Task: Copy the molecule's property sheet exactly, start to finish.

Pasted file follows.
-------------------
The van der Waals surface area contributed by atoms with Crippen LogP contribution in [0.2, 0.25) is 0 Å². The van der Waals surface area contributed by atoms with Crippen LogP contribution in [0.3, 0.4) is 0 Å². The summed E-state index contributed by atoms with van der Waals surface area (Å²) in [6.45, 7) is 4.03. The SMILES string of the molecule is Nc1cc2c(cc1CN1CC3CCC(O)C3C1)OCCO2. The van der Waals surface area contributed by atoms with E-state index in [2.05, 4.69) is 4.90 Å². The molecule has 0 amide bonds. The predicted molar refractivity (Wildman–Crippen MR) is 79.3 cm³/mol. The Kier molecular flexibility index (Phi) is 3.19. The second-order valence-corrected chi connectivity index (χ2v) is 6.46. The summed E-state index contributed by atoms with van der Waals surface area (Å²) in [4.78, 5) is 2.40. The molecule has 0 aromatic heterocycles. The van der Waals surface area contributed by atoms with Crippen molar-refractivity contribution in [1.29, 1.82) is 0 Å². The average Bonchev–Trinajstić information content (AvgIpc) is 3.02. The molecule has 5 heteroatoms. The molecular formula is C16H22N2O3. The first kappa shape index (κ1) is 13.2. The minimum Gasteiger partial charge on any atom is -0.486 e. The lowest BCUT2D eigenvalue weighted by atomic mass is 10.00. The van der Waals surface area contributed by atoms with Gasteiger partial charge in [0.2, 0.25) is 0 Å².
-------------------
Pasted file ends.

The van der Waals surface area contributed by atoms with Crippen LogP contribution in [0.2, 0.25) is 0 Å². The van der Waals surface area contributed by atoms with Crippen LogP contribution in [0.3, 0.4) is 0 Å². The summed E-state index contributed by atoms with van der Waals surface area (Å²) in [6.45, 7) is 4.03. The SMILES string of the molecule is Nc1cc2c(cc1CN1CC3CCC(O)C3C1)OCCO2. The van der Waals surface area contributed by atoms with E-state index in [2.05, 4.69) is 4.90 Å². The molecule has 0 amide bonds. The predicted molar refractivity (Wildman–Crippen MR) is 79.3 cm³/mol. The Kier molecular flexibility index (Phi) is 3.19. The second-order valence-corrected chi connectivity index (χ2v) is 6.46. The summed E-state index contributed by atoms with van der Waals surface area (Å²) in [4.78, 5) is 2.40. The molecule has 0 aromatic heterocycles. The van der Waals surface area contributed by atoms with Crippen molar-refractivity contribution in [1.29, 1.82) is 0 Å². The average Bonchev–Trinajstić information content (AvgIpc) is 3.02. The molecule has 5 heteroatoms. The molecular formula is C16H22N2O3. The first kappa shape index (κ1) is 13.2. The minimum Gasteiger partial charge on any atom is -0.486 e. The lowest BCUT2D eigenvalue weighted by atomic mass is 10.00. The van der Waals surface area contributed by atoms with Gasteiger partial charge in [0.2, 0.25) is 0 Å².